Little Pine Route, Box 4 Aitkin, Minnesota, 56431
I was fortunate to purchase parts of two Edwards engines with enough parts to complete one engine and leave a lot of spare parts for future use. I would like to give some information to other collectors and Edwards fans.
The workmanship on the engines looks good, but the engineering is not much to be desired.
Restoring was the normal process: soaking in solvent and driving the pistons out, sandblasting, etc. The rings I got from Starbolt.
The engine is lubricated by two drip oilers. They are adjusted to drop 20 drops of oil while the engine is running. This oils the pistons, the wrist pin and also the connecting rod bearing. This is done by oil dripping from the oiler through a hole in top of the piston, into a small cup built in the connecting rod, from there to the rod bearing through a brass tube. This works most of the time. The rest of the time there are some very worn rod bearings. I installed a grease cup on each rod bearing and left the original lube system intact. The cam gear came with a grease cup.
The main bearings are also inserts. The main bearing caps have only a 3/16 inch hole which the operator is supposed to oil with an oil can. This is good for a very short time before the bearings start to run dry. The main bearing caps have a large cup built into them that would hold several squirts of oil but aren't drilled to the bearing. I drilled mine and put some wool felt in them to hold the oil. The main bearing caps have the bolt holes in the opposite corners so the pressure is not even on the bearing and shaft assembly.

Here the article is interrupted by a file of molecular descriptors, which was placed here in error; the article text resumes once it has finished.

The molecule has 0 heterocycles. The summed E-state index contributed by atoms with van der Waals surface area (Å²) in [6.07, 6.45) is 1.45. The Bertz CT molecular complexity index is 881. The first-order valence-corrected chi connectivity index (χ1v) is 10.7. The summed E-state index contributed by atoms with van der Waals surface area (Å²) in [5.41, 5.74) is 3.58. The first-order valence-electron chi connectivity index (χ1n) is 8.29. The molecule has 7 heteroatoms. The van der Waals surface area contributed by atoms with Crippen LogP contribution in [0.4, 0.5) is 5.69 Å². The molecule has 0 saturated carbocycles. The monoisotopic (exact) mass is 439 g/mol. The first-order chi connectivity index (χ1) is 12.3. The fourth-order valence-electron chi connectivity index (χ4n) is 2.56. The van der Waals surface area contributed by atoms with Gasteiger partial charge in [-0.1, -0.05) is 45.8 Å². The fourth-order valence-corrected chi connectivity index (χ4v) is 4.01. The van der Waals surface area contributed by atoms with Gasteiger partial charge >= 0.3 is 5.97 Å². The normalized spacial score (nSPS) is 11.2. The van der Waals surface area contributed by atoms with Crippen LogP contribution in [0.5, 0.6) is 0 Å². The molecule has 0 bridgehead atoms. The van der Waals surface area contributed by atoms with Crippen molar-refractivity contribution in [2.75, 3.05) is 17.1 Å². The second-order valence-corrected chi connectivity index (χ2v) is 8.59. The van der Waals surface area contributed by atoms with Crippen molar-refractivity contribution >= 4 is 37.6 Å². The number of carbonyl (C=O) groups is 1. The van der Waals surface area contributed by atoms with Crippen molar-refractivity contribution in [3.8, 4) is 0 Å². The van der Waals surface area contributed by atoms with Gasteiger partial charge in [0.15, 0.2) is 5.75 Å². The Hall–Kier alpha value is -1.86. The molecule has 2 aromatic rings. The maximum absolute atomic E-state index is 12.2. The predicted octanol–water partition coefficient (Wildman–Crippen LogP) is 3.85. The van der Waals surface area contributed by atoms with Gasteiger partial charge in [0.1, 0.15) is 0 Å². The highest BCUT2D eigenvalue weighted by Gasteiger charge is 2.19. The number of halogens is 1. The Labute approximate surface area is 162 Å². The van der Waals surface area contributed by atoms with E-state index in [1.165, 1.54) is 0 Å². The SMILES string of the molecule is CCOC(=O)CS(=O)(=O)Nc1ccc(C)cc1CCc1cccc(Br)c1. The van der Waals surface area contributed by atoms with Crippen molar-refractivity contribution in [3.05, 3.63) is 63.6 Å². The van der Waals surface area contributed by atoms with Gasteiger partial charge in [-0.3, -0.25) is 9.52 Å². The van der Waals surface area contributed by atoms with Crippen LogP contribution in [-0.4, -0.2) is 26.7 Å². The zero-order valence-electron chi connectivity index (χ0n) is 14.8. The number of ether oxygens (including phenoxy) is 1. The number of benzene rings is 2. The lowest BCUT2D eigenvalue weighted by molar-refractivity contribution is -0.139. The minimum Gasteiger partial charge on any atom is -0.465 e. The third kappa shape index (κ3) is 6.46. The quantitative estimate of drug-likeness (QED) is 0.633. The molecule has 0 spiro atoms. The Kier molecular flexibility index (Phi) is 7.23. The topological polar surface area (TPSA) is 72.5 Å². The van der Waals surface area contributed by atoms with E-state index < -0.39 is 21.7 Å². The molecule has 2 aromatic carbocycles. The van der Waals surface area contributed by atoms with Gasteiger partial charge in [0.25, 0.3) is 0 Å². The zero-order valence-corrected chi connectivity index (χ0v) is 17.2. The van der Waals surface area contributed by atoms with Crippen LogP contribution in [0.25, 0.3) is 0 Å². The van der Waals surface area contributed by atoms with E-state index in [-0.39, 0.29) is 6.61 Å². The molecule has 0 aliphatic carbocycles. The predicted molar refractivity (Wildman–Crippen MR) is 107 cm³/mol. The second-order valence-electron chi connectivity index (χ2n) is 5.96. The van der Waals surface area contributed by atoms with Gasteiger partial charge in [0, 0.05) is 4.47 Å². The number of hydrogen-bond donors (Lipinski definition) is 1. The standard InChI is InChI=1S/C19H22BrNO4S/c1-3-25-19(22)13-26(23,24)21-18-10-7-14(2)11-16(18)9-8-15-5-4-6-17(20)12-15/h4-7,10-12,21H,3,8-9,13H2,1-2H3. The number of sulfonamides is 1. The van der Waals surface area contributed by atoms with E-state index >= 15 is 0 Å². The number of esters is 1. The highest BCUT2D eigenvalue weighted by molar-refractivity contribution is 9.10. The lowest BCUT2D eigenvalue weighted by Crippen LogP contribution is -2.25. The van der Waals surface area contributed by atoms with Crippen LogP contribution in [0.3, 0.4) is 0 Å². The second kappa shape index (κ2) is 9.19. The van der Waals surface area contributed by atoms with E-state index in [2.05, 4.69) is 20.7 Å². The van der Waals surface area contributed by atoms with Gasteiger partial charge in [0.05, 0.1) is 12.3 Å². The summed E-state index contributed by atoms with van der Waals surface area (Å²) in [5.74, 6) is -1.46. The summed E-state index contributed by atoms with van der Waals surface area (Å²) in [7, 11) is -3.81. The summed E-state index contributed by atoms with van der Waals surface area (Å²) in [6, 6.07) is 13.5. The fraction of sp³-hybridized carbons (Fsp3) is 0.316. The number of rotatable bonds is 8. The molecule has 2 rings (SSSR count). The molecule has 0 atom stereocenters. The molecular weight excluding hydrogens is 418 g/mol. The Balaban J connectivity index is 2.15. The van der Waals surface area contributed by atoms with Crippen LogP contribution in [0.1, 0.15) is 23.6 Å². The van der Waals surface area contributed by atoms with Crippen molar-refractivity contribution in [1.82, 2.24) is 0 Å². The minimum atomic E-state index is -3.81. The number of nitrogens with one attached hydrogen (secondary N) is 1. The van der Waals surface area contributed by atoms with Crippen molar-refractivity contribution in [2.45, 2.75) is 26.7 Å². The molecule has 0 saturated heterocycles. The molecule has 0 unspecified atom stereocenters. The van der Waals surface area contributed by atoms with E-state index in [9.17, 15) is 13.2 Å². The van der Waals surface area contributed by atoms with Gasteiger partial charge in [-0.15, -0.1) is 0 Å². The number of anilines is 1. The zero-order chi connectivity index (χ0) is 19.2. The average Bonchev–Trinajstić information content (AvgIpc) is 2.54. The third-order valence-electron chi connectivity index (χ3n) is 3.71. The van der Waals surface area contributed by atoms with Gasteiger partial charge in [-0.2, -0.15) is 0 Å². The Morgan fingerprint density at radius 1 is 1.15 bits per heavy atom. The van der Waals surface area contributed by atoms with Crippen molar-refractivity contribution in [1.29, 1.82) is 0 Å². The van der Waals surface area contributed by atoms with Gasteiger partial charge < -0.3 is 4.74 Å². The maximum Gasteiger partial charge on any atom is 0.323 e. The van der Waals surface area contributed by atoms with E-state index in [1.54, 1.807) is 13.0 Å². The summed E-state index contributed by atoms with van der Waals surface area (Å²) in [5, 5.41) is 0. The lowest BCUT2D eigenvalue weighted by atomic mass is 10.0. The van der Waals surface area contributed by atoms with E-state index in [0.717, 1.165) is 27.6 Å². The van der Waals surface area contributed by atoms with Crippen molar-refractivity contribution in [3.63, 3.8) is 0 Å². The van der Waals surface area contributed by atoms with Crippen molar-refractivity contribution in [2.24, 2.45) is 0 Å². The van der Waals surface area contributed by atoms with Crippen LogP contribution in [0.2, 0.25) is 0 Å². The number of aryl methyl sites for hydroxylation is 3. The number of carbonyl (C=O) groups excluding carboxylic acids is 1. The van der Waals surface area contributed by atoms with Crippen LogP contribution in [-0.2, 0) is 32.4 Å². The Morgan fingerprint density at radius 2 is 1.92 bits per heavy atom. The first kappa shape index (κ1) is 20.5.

From my two Edwards engines there were three out of four main bearing caps broken. Also one bent crankshaft, one bent rod, and one broken piston when the main insert seized on the crankshaft and broke the main bearing cap. The flywheel runs very close to the pistons.
There seemed to be a choice of low or high tension ignition. Both are mag energized. The low tension ignitors are tripped by the top of the pistons. My engine is high tension. It has a good American Bosch mag. The plugs are model T Ford style ? inch pipe thread.
Both the exhaust and intake valves are mechanically operated. Both valves from each cylinder are operated by one double headed rocker arm. The push rods both push and pull, so there are only two push rods for four valves.
The governor is mounted on the crankshaft. Some of the governor parts are quite flimsy but it does seem to work okay.
This engine is rated at 1? to 6 HP depending on the speed desired, or if it is being operated on one or two cylinders. It also can be operated on kerosene but it doesn't have a starting tank. This is done by squirting gasoline in the priming holes until the engine warms up enough to run on kerosene.
The Edwards engines don't have any method of choking, they are primed to start. For every power rating and speed change the air dampers and needle valves have a different setting.
The mufflers are mounted so part of the exhaust is discharged against the water hopper. This doesn't help with the cooling, and does mess up a paint job.
Both of my Edwards engine blocks had a few good patches of paint on them. It is a close match to the Ford tractor blue.
These engines are started by wrapping a leather strap around the pulley and giving it a heavy pull. There is a stud on the strap that goes into the set screw hole in the pulley.
These engines are a very interesting addition to any collection.
Editor's note: The Zilverbergs sent us a somewhat faded xerox copy of Edwards engine Reference Sheet No. 8. If anyone is interested in receiving a photocopy of this material, we will be happy to send it for $2.00 U.S. funds. Write to Stemgas, PO Box 328, Lancaster, PA 17603.